The Surgeon General noted that public action to reduce environmental tobacco smoke (ETS) is growing: and pointed out the increased amount of public research from the Environmental Protection Agency and CDC. The Surgeon General described recent testimony on a bill to eliminate ETS from all public places, suggesting that legislation would be one way to reduce ETS. Dr. Elders further urged the audience to join her in educating the American public: "We must tell the public that when we smoke, our children are smoking." She also encouraged continued efforts to eliminate second-hand smoke from the environment.

The second environmental health hazard Dr. Elders described as particularly dangerous to children was lead poisoning. Although lead poisoning is an area "where we have achieved some success,...we still have a lot of work to do," stated Dr. Elders. Dr. Elders emphasized that mainly lower income minority children in urban areas still report elevated blood-levels. She outlined a four-pronged approach: identify more lead hazards, collect appropriate data, educate the public about lead poisoning, and continue screening blood lead levels.
 

 

Keynote Address

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Congressman Henry Waxman (D-CA)
Chair, House Subcommittee on Health and the Environment

Congressman Waxman (D-CA), Chair of the House Subcommittee on Health and the Environment of the Committee on Energy and the Environment, emphasized three environmental hazards that particularly affect children: lead poisoning, environmental tobacco smoke, and pesticides. Waxman stressed that, "People have to understand that when we talk about environmental protection-when we look at it only in terms of adults-we are neglecting the special impact that some of these environmental hazards have on children...very often they are the most affected [but are] neglected."

The impact on children is not only an important health concern, but is also politically strategic. Waxman further explained this idea using recent lead poisoning regulations as an example of Congress's ability to pass protective environmental health laws in an unfavorable political climate. There are two factors that contributed to Congress's accomplishment: first, a clear, sound scientific case about the hazards that lead poses to children; and second, the ability to capitalize on the strong emotional appeal of protecting children from these hazards. Waxman noted that these two factors would help pass current environmental health proposals for children through Congress.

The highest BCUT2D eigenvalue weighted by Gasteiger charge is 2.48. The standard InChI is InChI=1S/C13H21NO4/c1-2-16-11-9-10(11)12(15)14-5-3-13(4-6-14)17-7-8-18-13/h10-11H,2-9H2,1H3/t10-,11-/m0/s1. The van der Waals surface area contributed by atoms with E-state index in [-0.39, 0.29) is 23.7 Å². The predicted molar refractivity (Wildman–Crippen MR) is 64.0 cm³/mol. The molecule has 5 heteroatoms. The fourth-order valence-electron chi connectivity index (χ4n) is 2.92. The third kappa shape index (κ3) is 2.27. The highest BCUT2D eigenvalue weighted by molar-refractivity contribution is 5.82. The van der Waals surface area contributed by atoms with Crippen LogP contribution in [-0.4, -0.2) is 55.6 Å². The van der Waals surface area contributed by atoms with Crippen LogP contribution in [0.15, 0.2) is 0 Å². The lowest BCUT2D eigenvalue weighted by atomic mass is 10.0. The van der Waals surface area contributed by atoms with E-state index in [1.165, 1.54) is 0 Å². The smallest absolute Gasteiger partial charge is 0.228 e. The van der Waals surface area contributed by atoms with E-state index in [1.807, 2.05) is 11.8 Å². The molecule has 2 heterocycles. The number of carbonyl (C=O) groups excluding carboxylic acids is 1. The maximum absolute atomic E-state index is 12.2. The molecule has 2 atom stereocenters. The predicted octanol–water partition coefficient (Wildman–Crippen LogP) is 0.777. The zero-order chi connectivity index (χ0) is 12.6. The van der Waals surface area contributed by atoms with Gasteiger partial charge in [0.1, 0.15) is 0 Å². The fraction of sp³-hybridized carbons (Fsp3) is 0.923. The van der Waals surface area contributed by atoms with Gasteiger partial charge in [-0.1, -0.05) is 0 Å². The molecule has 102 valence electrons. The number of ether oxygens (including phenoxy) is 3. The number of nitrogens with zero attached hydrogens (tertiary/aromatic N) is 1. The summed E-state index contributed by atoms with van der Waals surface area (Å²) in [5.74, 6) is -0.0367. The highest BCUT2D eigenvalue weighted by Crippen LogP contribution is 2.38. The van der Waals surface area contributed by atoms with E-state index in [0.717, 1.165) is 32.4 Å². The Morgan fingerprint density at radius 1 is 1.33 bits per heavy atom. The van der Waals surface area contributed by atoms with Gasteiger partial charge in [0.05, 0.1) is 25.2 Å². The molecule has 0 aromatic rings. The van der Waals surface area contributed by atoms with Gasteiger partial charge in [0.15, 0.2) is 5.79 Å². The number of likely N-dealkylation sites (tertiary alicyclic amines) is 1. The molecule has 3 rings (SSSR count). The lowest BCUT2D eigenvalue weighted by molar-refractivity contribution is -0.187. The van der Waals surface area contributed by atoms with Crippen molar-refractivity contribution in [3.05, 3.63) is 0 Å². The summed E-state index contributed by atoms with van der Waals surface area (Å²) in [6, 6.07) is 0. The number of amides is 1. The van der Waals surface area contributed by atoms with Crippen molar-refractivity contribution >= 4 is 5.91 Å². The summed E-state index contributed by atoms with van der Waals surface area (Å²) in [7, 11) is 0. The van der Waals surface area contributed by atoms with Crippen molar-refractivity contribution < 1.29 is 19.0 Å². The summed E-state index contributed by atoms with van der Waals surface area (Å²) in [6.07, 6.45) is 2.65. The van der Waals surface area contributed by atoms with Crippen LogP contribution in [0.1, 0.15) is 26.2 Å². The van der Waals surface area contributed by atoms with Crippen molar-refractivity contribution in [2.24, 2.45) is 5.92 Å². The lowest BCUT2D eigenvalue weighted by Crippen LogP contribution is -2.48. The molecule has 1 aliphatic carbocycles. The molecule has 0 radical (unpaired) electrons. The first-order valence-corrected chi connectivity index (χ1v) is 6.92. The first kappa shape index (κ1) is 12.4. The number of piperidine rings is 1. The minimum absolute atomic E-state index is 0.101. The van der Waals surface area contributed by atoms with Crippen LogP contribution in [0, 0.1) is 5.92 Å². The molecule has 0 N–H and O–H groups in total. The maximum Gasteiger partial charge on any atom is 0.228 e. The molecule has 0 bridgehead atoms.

Waxman presented this years' bills that focus on environmental health. The Pesticide Food and Safety Act will change the way pesticides are regulated. He criticized current pesticide policy: "Our federal pesticide program does not give American consumers, and especially our children, the assurance that our food supply is safe, as incredible as that may seem." A second bill on environmental tobacco smoke (ETS) bans smoking in public places, and is supported by every Surgeon General from the past 25 years.
 

Workshop Recommendations Summary

Policy Recommendations for Action:
The Federal Government


Research Recommendations for Action:
The Research Community in the Public and Private Sector


Education Recommendations for Action:
Health Administra tors and Educators


Recommendations For Action: Forging Linkages

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Thirteen two-hour workshops were held on a variety of topics in pediatric environmental health. The size was limited to approximately 25 participants to maximize discussion. Participants were charged with reviewing papers prior to the symposium. In workshops participants identifyed the major research and policy issues, and generated a list of five recommendations each in research and in policy. Several themes emerged from these workshops and are summarized within the recommendations below. Specific recommendations from each workshop are included in the following pages.



Policy Recommendations For Action: The Federal Government

1. When drafting laws and policies, a public health approach, which considers long-term, prevention-oriented and socially equitable policies, should be taken particularly in the absence of information. This approach would establish health-based policies to protect vulnerable populations.


Age-Specific Carcinogenesis:
Radiation and Genetics


Recommendations

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Moderator
Margaret Tucker, MD, Chief, Genetic Epidemiology Branch, National Cancer Institute

Panelists
George Lambert, MD, Associate Professor, Pediatrics, Robert Wood Johnson Medical School, New Jersey

David Malkin, MD, Division of Hematology/Oncology, Univ. of Toronto

Robert Miller, MD, Chief, Clinical Epidemiology Branch, National Cancer Institute (Retired)

Richard Thomas, PhD, Director, Toxicology and Risk Assessment, National Academy of Sciences
 


This workshop focused on cancer as a genetic disease, stemming from either a mutant gene (e.g. retinoblastoma) or a mutant susceptibility gene requiring an additional mutation (from exposure to an environmental carcinogen, for example). Epidemiological studies were reviewed demonstrating a high correlation between age at time of exposure and the risk of developing cancer.